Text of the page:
The Adelaide Show Podcast putting South Australian passion on centre stage

219 – Arkaroola Rocks

Arkaroola rocks - Doug and Mark Sprigg, and Professor Flint on The Adelaide Show Podcast 219

This week, we sit “among” the Arkaroola rocks with Doug and Mark Sprigg, the father and son of the family that runs the Arkaroola Wilderness Sanctuary, where Steve spent a week, early in October. He also interviewed Professor Flint while on site and these three interviews are coming our way tonight.

However, we also catch up with Professor Flint’s writer and producer, Michael Mills, to do the Is It News honours with Nigel, before the professor presents his song about the state’s fossil emblem, Spriggina.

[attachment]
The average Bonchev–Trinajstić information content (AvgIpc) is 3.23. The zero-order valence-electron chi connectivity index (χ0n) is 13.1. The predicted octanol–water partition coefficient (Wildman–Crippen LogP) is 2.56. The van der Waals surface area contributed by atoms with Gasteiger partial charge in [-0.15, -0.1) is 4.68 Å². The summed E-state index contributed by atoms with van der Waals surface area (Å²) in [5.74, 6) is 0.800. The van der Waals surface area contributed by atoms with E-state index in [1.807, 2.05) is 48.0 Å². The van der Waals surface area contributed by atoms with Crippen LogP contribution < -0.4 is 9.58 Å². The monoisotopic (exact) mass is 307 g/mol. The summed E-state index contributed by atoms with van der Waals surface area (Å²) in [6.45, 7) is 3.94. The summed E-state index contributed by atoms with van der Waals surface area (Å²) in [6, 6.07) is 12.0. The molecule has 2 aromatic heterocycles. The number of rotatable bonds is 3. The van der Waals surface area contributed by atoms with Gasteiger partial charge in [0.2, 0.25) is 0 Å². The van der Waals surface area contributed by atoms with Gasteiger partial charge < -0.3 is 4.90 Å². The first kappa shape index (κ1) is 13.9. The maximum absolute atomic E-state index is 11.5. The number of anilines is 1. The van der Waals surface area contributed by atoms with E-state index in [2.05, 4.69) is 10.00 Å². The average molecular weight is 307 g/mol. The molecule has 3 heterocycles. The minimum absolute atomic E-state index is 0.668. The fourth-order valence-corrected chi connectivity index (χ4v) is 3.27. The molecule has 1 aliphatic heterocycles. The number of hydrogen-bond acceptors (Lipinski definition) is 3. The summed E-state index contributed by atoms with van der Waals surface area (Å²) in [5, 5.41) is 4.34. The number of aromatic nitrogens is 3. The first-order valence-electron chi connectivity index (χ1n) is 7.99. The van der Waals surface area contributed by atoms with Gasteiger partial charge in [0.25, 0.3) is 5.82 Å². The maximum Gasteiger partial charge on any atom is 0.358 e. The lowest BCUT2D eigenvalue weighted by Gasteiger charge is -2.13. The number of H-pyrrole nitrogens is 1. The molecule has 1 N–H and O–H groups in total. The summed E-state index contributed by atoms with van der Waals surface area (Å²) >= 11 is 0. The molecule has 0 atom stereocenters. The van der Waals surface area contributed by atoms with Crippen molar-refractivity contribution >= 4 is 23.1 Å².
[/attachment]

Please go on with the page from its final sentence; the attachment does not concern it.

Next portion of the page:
The last time Professor Flint was on the show was here: 204 – Dinosaurs Amongst Us.

This week, the SA Drink Of The Week is from Lake Breeze.

In 100 Weeks Ago we hear a snippet from Ralf Hadzic, the man known to man as Fat Cat.

We also discuss grammar in an SA Tourism ad and the ethics of op shop clothing for Halloween.

And in the musical pilgrimage … we hear a track from Professor Flint, himself.

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Running Sheet: Arkaroola Rocks

00:00:00 Outtake
 A Uranium bath?
Theme and Introduction. Our original theme song in full is here, Adelaidey-hoo.
00:02:49 SA Drink Of The Week

2014 Lake Breeze Bernoota Shiraz Cabernet … tasting notes.


00:18:01 Stories Without Notice